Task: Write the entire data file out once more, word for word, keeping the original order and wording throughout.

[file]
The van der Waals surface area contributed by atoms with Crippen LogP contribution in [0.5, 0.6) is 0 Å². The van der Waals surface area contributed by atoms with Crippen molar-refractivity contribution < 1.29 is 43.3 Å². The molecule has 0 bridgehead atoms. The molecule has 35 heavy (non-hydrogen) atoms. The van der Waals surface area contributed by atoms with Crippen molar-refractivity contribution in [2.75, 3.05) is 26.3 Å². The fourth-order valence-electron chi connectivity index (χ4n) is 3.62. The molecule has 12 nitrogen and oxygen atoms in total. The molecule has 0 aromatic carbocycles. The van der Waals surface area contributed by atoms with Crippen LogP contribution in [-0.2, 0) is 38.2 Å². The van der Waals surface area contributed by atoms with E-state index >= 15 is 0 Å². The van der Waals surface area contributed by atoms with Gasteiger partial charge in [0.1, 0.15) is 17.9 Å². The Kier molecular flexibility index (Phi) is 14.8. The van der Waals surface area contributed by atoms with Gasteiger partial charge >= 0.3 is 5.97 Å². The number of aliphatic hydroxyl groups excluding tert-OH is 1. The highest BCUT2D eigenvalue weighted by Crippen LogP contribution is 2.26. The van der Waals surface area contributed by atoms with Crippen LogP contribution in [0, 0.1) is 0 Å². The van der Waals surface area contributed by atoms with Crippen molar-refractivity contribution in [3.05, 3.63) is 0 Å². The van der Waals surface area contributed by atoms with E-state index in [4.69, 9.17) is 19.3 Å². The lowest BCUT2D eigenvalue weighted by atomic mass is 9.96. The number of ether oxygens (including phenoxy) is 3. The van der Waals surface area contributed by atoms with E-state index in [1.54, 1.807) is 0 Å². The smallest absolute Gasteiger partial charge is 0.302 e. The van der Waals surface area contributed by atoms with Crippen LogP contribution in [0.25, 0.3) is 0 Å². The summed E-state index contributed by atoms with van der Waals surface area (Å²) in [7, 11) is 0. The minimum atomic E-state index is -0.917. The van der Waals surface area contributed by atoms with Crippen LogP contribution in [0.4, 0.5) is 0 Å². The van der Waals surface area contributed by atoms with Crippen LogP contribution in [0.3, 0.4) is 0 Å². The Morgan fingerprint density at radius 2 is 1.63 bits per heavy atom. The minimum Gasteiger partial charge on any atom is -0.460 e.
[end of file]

The van der Waals surface area contributed by atoms with Crippen LogP contribution in [0.5, 0.6) is 0 Å². The van der Waals surface area contributed by atoms with Crippen molar-refractivity contribution < 1.29 is 43.3 Å². The molecule has 0 bridgehead atoms. The molecule has 35 heavy (non-hydrogen) atoms. The van der Waals surface area contributed by atoms with Crippen molar-refractivity contribution in [2.75, 3.05) is 26.3 Å². The fourth-order valence-electron chi connectivity index (χ4n) is 3.62. The molecule has 12 nitrogen and oxygen atoms in total. The molecule has 0 aromatic carbocycles. The van der Waals surface area contributed by atoms with Crippen LogP contribution in [-0.2, 0) is 38.2 Å². The van der Waals surface area contributed by atoms with E-state index >= 15 is 0 Å². The van der Waals surface area contributed by atoms with Gasteiger partial charge in [0.1, 0.15) is 17.9 Å². The Kier molecular flexibility index (Phi) is 14.8. The van der Waals surface area contributed by atoms with Gasteiger partial charge >= 0.3 is 5.97 Å². The number of aliphatic hydroxyl groups excluding tert-OH is 1. The highest BCUT2D eigenvalue weighted by Crippen LogP contribution is 2.26. The van der Waals surface area contributed by atoms with Crippen LogP contribution in [0, 0.1) is 0 Å². The van der Waals surface area contributed by atoms with Crippen molar-refractivity contribution in [3.05, 3.63) is 0 Å². The van der Waals surface area contributed by atoms with E-state index in [4.69, 9.17) is 19.3 Å². The lowest BCUT2D eigenvalue weighted by atomic mass is 9.96. The number of ether oxygens (including phenoxy) is 3. The van der Waals surface area contributed by atoms with E-state index in [1.54, 1.807) is 0 Å². The smallest absolute Gasteiger partial charge is 0.302 e. The van der Waals surface area contributed by atoms with Crippen LogP contribution in [0.25, 0.3) is 0 Å². The summed E-state index contributed by atoms with van der Waals surface area (Å²) in [7, 11) is 0. The minimum atomic E-state index is -0.917. The van der Waals surface area contributed by atoms with Crippen LogP contribution in [0.4, 0.5) is 0 Å². The van der Waals surface area contributed by atoms with Crippen LogP contribution in [0.3, 0.4) is 0 Å². The Morgan fingerprint density at radius 2 is 1.63 bits per heavy atom. The minimum Gasteiger partial charge on any atom is -0.460 e.